The early days of the Tauranga library

A child with a book in Tauranga City Library’s early days.

With Tauranga’s city library moving from Willow St to a temporary base at He Puna Manawa on Devonport Rd and Grey St, while the civic precinct is developed, The Weekend Sun has dived back in time to learn about its origins in the first part of a series on the iconic community facility.

Yes, Tauranga’s central library is on the move – books and all – to a temporary location at He Puna Manawa on April 4, but many readers may not know the library has taken many forms throughout its history. Tauranga’s first talk of a library occurred in 1867 three years after the Battle of Gate Pa.

In 1871, the library had its first location, set up in the home of James Bodell on Cameron Rd.

This operation had 20 members, and a librarian named Mr William Walmsley who was paid four shillings a week.

After it grew to 106 subscribers, the library committee asked Sir Donald McLean to erect a temporary building in a new location.

By July 1873 this second location was set up near the corner of Harington and Willow streets. The library had 84 subscribers in 1877 in this location, and offered 133 volumes of general reading, and 18 volumes of bound magazines. There were a total of 2760 issues of books and magazines.

Everything was looking good for the library until May 31, 1881. On this day, a fire broke out and destroyed much of central Tauranga, including the library.

Luckily, the building was insured and quick-thinking onlookers were able to save books by piling them under a tree by the Union Boarding House.

In November 1881, a new building was erected and opened for the library.

This operation continued, and by 1901 the library offered 25 different newspapers. The library also closed in May of 1921 so the library committee could arrange books alphabetically.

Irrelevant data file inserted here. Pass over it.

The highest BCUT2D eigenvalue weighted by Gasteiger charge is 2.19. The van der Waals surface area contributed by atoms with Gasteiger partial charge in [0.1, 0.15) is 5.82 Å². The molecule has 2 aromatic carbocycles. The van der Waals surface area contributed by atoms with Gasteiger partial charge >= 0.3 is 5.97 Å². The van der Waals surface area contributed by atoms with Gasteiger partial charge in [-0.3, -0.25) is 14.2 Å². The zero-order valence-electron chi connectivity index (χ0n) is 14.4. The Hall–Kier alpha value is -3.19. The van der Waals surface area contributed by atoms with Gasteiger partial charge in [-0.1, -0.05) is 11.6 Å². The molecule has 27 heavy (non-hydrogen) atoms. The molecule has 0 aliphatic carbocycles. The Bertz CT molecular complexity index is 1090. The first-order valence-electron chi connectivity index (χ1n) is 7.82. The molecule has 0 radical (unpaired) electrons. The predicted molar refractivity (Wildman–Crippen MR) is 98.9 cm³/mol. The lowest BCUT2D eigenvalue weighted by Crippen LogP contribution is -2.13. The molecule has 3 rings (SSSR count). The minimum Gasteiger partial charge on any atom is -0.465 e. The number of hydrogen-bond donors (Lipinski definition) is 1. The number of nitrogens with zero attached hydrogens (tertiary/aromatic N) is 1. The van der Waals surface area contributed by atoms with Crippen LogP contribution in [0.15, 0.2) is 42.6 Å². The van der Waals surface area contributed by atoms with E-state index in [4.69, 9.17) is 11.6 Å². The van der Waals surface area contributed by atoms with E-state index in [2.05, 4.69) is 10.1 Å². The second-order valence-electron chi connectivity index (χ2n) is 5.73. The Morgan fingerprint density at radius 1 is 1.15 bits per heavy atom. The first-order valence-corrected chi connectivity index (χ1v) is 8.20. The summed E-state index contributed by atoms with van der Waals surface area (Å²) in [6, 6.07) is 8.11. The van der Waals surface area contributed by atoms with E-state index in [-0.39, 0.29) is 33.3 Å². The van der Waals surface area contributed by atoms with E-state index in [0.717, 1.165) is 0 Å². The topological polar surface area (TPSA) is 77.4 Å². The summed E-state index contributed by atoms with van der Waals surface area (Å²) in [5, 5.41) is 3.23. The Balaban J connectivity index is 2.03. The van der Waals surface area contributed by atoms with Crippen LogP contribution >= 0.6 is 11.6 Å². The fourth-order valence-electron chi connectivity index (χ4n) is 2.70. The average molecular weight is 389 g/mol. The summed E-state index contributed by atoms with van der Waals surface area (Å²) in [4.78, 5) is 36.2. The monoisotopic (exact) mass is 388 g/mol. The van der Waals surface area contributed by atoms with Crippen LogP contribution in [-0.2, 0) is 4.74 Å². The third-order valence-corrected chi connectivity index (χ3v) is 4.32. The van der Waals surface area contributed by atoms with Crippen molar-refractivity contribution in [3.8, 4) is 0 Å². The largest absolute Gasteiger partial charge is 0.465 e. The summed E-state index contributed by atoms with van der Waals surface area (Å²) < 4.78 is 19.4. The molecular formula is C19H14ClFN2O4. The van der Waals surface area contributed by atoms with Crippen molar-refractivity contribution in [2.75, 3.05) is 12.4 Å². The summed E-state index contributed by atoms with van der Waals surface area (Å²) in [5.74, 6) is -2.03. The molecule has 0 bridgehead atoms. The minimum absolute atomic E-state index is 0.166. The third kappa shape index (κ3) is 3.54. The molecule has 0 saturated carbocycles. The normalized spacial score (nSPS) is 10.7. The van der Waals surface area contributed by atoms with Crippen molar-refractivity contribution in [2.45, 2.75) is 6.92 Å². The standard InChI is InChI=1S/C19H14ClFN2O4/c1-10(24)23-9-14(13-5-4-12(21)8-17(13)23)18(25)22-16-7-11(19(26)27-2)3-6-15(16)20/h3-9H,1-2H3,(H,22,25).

By 1930, the library had moved again. Mayor Benjamin Conrad Robbins opened an Art Deco style building on Willow St, which also housed council offices and the Tauranga Municipal Electricity Department.

Until this point, the library had gone under several financial worries. By 1938, it began to flourish in its new location, and Miss Glenys Martin, the first children’s librarian, was appointed in 1949.

As the council offices moved, the library was able to utilise the much-needed extra space. Even after expanding, inadequate shelving left many books to be stacked on the floor and some shelves were collapsing.

On March 2, 1987, books were soaked through and windows damaged from the Edgecumbe earthquake.

Hot water cupboards were used to dry the soaking books. The following day on March 3, 1987, the first ‘toddler time’ was held.

The children’s library was also moved to Hamilton St during 1987 to make more space.

While the library staff were busy migrating the catalogue to the computer, work began on a new $8.5 million civic complex that included a library.

The library had moved to a temporary location in 1988, which allowed the demolition of the now 60-year-old library to begin in August of that year.

The temporary library was opened in November 28, 1988, where Mayor Noel Pope was issued the first book.

The Library Appeal Committee started a fundraiser that raised more than $190,000, and by May 8, 1989, the library opened where it is currently situated at 91 Willow St. Project manager Ian Carter projected that this library was designed to last at least 100 years.

On the first two days of opening, the librarians issued approximately 6000 books.

When the library opened its doors in this building, it had approximately 100,000 books to offer readers. The librarians had to move all of these books using bread baskets.

Now the library is embarking on its first temporary move in 35 years, to He Puna Manawa on April 4.

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